Love Cry, the lead single off Four Tets new album, has an auspicious beginning: the crackle of a vinyl album matched with a gentle machinated hum. Dual harmonic tones reverberate and fade. After a bit of settling in, the sounds come together in syncopation. Then, a minute and change in: uhnnnn yeah! Thats rhythm. Thats a pulse, musically, technically, metaphysically. And then the tune grooves for another eight awesome minutes.
The rest of the album? Not quite as thrilling, but close. Four Tet, also known by his birth name, Kieran Hebden, is traveling down familiar paths on his fifth full-length effort, but this time he’s brought along different snacks. He sounds comfortable on this albummaybe not quite stretching himself, but at least hes not wasting our time.
There Is Love in You begins with Angel Echoes, a tune that would fit nicely on his 2003 classic Rounds, with its post-rocky tempo, Talk Talk-esque drums, and choppy twisting of a generic female pop vocal (the latter reminds this reviewer of the work of another influential electronic composer, The Field). It presents a nice bridge from Hebdens previous works and this new one. It also seamlessly leads into the aforementioned Love Cry, which is simply a triumph.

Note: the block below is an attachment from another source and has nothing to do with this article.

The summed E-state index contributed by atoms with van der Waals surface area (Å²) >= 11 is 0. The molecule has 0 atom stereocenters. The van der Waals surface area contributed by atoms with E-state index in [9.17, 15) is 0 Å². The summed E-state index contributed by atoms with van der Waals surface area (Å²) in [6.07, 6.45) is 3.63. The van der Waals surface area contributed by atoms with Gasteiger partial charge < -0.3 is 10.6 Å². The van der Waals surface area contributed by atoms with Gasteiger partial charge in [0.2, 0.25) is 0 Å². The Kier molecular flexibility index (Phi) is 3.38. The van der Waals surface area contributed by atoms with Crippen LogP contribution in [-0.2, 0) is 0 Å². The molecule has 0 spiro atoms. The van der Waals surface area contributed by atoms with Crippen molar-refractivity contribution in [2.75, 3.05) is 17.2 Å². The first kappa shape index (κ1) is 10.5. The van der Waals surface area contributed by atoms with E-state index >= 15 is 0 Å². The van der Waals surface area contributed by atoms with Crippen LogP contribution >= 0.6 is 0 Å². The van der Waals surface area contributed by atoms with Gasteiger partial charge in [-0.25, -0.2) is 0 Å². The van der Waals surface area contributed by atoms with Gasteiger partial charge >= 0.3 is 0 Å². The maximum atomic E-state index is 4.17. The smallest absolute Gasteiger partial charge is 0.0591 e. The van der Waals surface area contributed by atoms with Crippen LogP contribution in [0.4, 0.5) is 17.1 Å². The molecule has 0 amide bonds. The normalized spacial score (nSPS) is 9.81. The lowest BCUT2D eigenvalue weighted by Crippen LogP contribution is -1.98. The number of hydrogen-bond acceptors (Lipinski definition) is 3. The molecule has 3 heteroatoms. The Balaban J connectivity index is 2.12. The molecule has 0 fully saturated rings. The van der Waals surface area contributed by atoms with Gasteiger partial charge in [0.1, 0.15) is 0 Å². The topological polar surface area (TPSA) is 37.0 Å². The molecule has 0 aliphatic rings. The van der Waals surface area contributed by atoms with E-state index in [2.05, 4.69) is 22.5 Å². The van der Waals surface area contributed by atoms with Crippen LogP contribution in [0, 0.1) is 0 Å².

Following the albums high point is its low point. To be fair, Circling isnt exactly bad, but after a blast of kinetic energy like Love Cry, a jarring, abrupt cool down of minimalisms repetitive rhythms sieved through an electronic filter is just not what the doctor ordered. Its like drinking ten Red Bulls expecting a Slayer show but getting a lecture on thermodynamics instead.
From there the album progresses smoothly with each song exploring a different trail but not straying far. Pablos Heart is an inconsequential 12-second pit stop en route to the Nintendo dubstep groove of Sing, a Zomby-esque tune colored with one of post-rocks favorite instruments, the vibraphone. “Sing” bounces along for about seven minutes, and is followed by This Unfolds, which sounds like Earth playing dub for a while, until the electronics that have been gradually fading in become the focal point. Again, its all very much in the post-rock vein, hardly a bad thing.
Reversing is up next, following the same formula as Circling, although coming out with better results. It sounds similar to Brian Enos earliest ambient experiments and has a shaker pulse right out frontalways a good thing in my book. Plastic People, the subsequent track, shares the same attributes as the song preceding it but is vivid where Reversing is languid.
There Is Love in You culminates in She Just Likes To Fight, a kind of slight but appropriate closer. Clean guitar arpeggios mingle with clickety-clacks and a vague feminine vocal, all following the basic Four Tet playbook. “She Just Likes To Fight” is pretty, shuffles along steadily, and is a fine way to end this fine album. It’s not the thrill that “Love Cry” is, but Hebden has already established that he’s not making that point.